1. 5

                                Decompilation of pokémon games has been happening in the open on github for many many years. This shouldn’t be so different.

                                1. 4

                                  There are a few major differences, and probably more that others will think of. Note that all my comments are to protect, rather than attack. I fully believe that everyone should have access to such a wonder project, but the time is not now…

                                  • The Pokemon games as we all know very very well, are for Game Boy, a system much older than the N64. Time doesn’t matter.
                                  • The Pokemon games were originally coded in assembly. A decompilation is different from a disassembly.
                                  • The bar for compiling, modifying, and doing practically anything is much higher since everything is assembly.
                                  • SM64 is for the Nintendo 64; iQue Player is the last true N64 console, with its release in 2003 and stopped support in 2016, just 4 years ago. Nintendo is still making money on their IP. Super Mario 64 DS released in 2004, discontinued 2013. Invalid point when reflected on.
                                  • SM64 was originally written in C. As we see it’s much easier to build and modify. To the point where people can easily load the IP in a web browser, unlike Pokemon, which was a ROM.

                                  While I’m not a subject matter expert, I think anyone with a search engine can see Nintendo is not done with this IP and is rigorous, for good reason. Remember there are people that work there, that need to feed families, and Nintendo makes good games. In terms of practices I think they are much better than Disney. I’m aware of the Twitch and YouTube controversy they pulled off awhile back, while not ok, is understandable. I think they’ve eased on this with the introduction of “Nintendo’s Creators Club”. They say it’s ok to upload content, but if you make money off it, you gotta sign up to the club. Again totally understandable.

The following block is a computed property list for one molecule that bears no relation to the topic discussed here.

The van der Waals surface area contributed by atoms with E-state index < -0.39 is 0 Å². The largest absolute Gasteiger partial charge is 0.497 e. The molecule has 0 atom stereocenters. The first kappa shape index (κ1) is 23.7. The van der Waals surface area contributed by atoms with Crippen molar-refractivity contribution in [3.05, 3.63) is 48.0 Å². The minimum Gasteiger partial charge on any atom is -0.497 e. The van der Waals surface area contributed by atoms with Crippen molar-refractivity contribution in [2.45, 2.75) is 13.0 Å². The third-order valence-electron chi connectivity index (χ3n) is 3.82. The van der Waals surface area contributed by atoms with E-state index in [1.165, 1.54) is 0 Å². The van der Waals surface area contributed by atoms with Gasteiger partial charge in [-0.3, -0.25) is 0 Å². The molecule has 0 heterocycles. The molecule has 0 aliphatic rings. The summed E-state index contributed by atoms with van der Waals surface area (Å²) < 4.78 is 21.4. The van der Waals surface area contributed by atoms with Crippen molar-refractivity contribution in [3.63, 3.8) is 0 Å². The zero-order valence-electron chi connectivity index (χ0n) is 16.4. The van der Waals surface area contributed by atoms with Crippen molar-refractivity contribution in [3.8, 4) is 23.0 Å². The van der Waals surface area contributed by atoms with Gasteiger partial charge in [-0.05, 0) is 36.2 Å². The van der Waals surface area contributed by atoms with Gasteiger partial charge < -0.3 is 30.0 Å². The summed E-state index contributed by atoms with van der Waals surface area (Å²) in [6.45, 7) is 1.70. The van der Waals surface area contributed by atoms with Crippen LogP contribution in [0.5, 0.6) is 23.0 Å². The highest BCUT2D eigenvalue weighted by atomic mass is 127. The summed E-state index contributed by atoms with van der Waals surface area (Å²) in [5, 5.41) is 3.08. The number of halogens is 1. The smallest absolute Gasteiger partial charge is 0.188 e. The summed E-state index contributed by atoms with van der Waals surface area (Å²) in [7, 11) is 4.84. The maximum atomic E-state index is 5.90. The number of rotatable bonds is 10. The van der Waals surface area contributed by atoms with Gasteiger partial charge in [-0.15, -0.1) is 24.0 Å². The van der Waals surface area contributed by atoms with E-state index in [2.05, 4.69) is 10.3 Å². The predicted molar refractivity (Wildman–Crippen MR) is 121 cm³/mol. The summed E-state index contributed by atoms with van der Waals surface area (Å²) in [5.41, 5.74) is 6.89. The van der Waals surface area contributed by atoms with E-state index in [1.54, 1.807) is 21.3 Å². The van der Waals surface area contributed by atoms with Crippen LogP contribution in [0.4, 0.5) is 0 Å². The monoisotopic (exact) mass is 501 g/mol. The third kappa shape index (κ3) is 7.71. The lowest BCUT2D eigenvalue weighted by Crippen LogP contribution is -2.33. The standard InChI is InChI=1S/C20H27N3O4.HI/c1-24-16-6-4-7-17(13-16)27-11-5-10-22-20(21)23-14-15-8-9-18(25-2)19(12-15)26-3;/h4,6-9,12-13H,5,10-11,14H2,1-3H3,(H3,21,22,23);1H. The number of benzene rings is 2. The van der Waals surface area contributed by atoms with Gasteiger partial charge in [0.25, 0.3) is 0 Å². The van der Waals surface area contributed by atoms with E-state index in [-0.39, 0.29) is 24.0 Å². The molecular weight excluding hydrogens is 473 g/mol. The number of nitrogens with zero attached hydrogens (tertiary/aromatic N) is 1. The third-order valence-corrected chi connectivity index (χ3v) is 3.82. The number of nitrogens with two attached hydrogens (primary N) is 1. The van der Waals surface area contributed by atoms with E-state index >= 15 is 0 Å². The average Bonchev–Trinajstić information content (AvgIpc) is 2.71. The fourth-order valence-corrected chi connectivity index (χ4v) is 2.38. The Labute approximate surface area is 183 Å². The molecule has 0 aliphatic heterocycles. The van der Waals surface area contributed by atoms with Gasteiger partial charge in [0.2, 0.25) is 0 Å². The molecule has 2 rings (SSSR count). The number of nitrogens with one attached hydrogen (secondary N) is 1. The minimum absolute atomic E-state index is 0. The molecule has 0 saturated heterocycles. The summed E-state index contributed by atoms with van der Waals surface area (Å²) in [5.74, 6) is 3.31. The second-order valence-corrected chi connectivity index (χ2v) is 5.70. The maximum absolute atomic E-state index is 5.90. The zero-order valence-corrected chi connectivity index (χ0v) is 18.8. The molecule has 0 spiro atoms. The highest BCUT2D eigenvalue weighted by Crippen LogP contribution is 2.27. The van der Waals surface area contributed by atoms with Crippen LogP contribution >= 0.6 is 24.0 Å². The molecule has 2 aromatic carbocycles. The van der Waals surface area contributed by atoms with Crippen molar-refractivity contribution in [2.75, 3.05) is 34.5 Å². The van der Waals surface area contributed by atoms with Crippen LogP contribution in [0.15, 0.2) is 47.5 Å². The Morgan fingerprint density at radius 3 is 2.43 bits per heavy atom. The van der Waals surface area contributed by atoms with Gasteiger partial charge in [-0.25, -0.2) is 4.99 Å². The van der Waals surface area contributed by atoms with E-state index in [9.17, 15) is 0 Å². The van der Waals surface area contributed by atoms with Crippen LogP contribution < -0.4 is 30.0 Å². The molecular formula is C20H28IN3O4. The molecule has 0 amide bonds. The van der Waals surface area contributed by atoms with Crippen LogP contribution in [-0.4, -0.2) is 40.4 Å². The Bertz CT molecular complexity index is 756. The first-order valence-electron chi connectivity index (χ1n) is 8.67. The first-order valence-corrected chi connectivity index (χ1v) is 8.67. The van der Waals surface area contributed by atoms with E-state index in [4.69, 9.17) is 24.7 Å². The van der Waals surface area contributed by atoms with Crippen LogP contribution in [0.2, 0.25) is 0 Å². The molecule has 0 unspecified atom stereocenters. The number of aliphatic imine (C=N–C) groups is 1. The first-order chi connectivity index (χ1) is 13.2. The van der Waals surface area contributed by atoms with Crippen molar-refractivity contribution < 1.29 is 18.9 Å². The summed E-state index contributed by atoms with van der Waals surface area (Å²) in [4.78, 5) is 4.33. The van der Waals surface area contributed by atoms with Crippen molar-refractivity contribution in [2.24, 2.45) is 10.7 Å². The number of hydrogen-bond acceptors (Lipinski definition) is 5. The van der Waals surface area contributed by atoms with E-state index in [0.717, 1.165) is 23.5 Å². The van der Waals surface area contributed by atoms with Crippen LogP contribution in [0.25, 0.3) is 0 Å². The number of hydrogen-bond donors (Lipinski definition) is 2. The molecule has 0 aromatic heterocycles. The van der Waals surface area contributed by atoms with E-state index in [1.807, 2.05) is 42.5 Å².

1. 4

                                    The N64 is like 8 years older than the original Game Boy, and both are over 20 years old.

                                    1. 1

                                      Yeah you’re right, time has nothing to do with it.

                                    2. 3

                                      Pokémon emerald for the Gameboy Advance was released in 2004, the same year as the Mario 64 NDS remake: https://github.com/pret/pokeemerald

                                      While it is a much more manual process than the mentioned N64 project, and the focus is more on modifying the game than on porting, many functions are rewritten in C! I don’t think the cases are all that different.

                                      Nintendo will obviously go after the people setting up those mario 64 web-browser ports, or plug and play windows binaries, but the people working on decompilation and ports should be pretty safe. At most, they will get a C&D, like cadey said up in another comment.

                                      PD: GBA games in the browser don’t really need much of a decompilation. Web-based GBA emulators are readily available and bundled with their ROMs. Since that’s piracy like any other, they have to avoid getting taken down.

                                      1. 1

                                        While it is a much more manual process than the mentioned N64 project, and the focus is more on modifying the game than on porting, many functions are rewritten in C! I don’t think the cases are all that different.

                                        You are saying being able to target browsers, android, rpi, directly, is all that similar? No, of course you’re not. But then you can’t say they are all that different. They are different.

                                        “At most they will get a C&D” - are you a lawyer? Have you dealt with such a case? Because such a case has never existed and you are making a claim which has huge impact if wrong. “should be”, “at most”, “I dont think”…

                                        Anyway again, I’m not telling anyone to do anything (as I originally said). It is just disappointing that I’m seeing people go against “code of honor” here. I guess it means nothing to a lot of people, and they just care about showing off things - not that that’s a problem in general, but when told otherwise, it’s straight up disrespectful.

                                  2. 2

                                    And I dare to think it is due to past experiences of sharing these decompiled artifacts, and trying to recover from it.